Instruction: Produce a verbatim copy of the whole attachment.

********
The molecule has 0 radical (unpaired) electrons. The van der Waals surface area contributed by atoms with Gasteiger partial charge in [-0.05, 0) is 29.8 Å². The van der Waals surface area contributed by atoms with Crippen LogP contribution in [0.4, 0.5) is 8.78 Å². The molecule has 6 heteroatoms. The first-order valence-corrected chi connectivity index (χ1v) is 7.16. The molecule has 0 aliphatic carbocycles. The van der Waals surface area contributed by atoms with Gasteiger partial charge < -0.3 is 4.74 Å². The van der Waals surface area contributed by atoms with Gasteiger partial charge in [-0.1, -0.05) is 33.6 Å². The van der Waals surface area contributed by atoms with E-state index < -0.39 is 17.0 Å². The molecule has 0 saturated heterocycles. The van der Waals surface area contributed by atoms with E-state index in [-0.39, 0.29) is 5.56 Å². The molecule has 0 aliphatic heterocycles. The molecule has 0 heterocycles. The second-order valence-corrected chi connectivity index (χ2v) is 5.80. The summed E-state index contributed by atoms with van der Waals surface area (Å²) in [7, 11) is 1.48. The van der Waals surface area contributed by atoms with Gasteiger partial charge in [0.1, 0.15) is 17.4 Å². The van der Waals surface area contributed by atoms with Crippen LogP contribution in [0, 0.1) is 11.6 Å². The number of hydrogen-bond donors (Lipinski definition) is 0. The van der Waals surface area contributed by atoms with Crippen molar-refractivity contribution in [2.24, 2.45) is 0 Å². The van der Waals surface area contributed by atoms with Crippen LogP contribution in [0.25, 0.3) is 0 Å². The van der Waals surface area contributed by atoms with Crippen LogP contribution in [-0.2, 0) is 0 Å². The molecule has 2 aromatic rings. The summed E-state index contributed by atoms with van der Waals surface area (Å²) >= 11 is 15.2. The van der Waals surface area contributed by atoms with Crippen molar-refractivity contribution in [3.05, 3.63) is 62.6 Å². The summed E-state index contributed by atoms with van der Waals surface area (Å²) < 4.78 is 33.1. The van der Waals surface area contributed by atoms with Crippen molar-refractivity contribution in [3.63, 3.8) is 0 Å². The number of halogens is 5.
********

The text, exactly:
The molecule has 0 radical (unpaired) electrons. The van der Waals surface area contributed by atoms with Gasteiger partial charge in [-0.05, 0) is 29.8 Å². The van der Waals surface area contributed by atoms with Crippen LogP contribution in [0.4, 0.5) is 8.78 Å². The molecule has 6 heteroatoms. The first-order valence-corrected chi connectivity index (χ1v) is 7.16. The molecule has 0 aliphatic carbocycles. The van der Waals surface area contributed by atoms with Gasteiger partial charge < -0.3 is 4.74 Å². The van der Waals surface area contributed by atoms with Gasteiger partial charge in [-0.1, -0.05) is 33.6 Å². The van der Waals surface area contributed by atoms with E-state index < -0.39 is 17.0 Å². The molecule has 0 saturated heterocycles. The van der Waals surface area contributed by atoms with E-state index in [-0.39, 0.29) is 5.56 Å². The molecule has 0 aliphatic heterocycles. The molecule has 0 heterocycles. The second-order valence-corrected chi connectivity index (χ2v) is 5.80. The summed E-state index contributed by atoms with van der Waals surface area (Å²) in [7, 11) is 1.48. The van der Waals surface area contributed by atoms with Gasteiger partial charge in [0.1, 0.15) is 17.4 Å². The van der Waals surface area contributed by atoms with Crippen LogP contribution in [0, 0.1) is 11.6 Å². The number of hydrogen-bond donors (Lipinski definition) is 0. The van der Waals surface area contributed by atoms with Crippen molar-refractivity contribution in [2.24, 2.45) is 0 Å². The van der Waals surface area contributed by atoms with Crippen LogP contribution in [0.25, 0.3) is 0 Å². The van der Waals surface area contributed by atoms with Crippen LogP contribution in [-0.2, 0) is 0 Å². The molecule has 2 aromatic rings. The summed E-state index contributed by atoms with van der Waals surface area (Å²) >= 11 is 15.2. The van der Waals surface area contributed by atoms with Crippen molar-refractivity contribution in [3.05, 3.63) is 62.6 Å². The summed E-state index contributed by atoms with van der Waals surface area (Å²) < 4.78 is 33.1. The van der Waals surface area contributed by atoms with Crippen molar-refractivity contribution in [3.63, 3.8) is 0 Å². The number of halogens is 5.